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Laser Assisted Bioprinting (LAB) without sacrificial metal layer for contamination free assembly of cell cultures

: Lensing, R.; Nottrodt, N.; Wehner, M.; Gillner, A.

Biomedizinische Technik 62 (2017), No.s1, pp.S42
ISSN: 0013-5585
ISSN: 1862-278X
Deutsche Gesellschaft für Biomedizinische Technik (DGBMT Jahrestagung) <51, 2017, Dresden>
Deutsche Gesellschaft für Medizinische Physik (DGMP Jahrestagung) <48, 2017, Dresden>
Fraunhofer ILT ()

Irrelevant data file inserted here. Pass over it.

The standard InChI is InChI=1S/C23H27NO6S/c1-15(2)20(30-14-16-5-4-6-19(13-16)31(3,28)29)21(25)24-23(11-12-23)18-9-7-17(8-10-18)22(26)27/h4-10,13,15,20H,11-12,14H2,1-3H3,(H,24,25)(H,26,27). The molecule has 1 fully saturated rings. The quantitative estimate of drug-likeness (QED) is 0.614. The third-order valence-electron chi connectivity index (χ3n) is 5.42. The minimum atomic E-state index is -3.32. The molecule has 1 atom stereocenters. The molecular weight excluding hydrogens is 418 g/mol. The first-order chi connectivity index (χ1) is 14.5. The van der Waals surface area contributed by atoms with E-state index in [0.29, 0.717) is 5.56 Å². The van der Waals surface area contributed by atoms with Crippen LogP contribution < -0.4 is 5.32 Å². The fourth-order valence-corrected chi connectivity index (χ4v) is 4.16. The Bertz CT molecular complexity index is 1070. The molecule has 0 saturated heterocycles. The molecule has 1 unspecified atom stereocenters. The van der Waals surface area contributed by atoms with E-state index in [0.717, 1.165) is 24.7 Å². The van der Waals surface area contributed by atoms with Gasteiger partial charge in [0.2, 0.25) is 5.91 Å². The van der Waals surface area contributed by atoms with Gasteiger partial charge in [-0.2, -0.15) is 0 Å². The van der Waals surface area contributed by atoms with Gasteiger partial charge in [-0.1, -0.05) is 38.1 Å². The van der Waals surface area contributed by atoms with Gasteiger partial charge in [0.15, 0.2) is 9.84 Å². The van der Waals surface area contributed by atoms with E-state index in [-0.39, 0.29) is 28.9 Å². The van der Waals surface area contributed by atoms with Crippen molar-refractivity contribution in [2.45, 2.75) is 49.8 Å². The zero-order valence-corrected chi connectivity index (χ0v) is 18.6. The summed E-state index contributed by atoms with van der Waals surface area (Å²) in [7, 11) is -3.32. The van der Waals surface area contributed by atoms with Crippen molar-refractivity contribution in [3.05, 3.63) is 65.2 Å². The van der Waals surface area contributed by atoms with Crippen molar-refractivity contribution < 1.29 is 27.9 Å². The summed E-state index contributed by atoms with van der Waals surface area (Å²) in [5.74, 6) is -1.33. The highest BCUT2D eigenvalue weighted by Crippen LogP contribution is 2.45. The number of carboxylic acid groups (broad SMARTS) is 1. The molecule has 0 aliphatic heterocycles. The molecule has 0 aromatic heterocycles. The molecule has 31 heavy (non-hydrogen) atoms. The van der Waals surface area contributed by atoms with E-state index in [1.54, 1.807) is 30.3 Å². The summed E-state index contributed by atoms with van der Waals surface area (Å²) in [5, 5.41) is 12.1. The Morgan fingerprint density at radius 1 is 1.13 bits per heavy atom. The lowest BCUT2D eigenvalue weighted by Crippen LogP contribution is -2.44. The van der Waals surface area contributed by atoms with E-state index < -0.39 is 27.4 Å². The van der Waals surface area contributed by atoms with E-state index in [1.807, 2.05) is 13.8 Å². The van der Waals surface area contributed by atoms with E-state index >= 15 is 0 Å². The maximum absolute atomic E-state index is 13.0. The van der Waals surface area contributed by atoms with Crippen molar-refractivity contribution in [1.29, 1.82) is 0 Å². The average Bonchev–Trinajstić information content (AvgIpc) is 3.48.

The fabrication of complex tissue structures via cell-by-cell assembly enables a wide range of applications in tissue engineering and stem cell research. With Laser-Assisted Bioprinting (LAB) – using the Laser Induced Forward Transfer (LIFT) process – a high spatial resolution and a high transfer rate can be achieved. LIFT allows for transferring a wide variety of biological materials, like cells or proteins resulting in ideal conditions for the fabrication of complex tissue structures. In this study a new LIFT process omitting a sacrificial metal layer is investigated. This is desirable to allow for a contamination free cell transfer without uncontrolled nano-particles coming from the absorber material, within the cell culture medium. To omit the metallic layer without increasing the radiation-induced strain on the cells, the cell surrounding hydrogel matrix itself is used as an absorbing material. A laser wavelength close to the absorption peak of the symmetric and asymmetric stretch vibrations of water is under investigation for LIFT. Preliminary results using a 3.0 μm wavelength laser source and a tophat-like beam shape show that gelatine based hydrogel can be transferred at transfer rates of 1000 drops per second. The estimated laser penetration depth ≤ 2 μm should result in a sufficiently thin absorption layer compared to the full thickness of the hydrogel of about 50 μm therefor the underneath cells should stay unharmed. Further reduction of laser influence on the cell could be achieved by beam shaping the laser radiation. In future experiments the influence of NIR irradiation on cell transfer and survival rate as well as the use of donut or tophat beam shapes will be evaluated.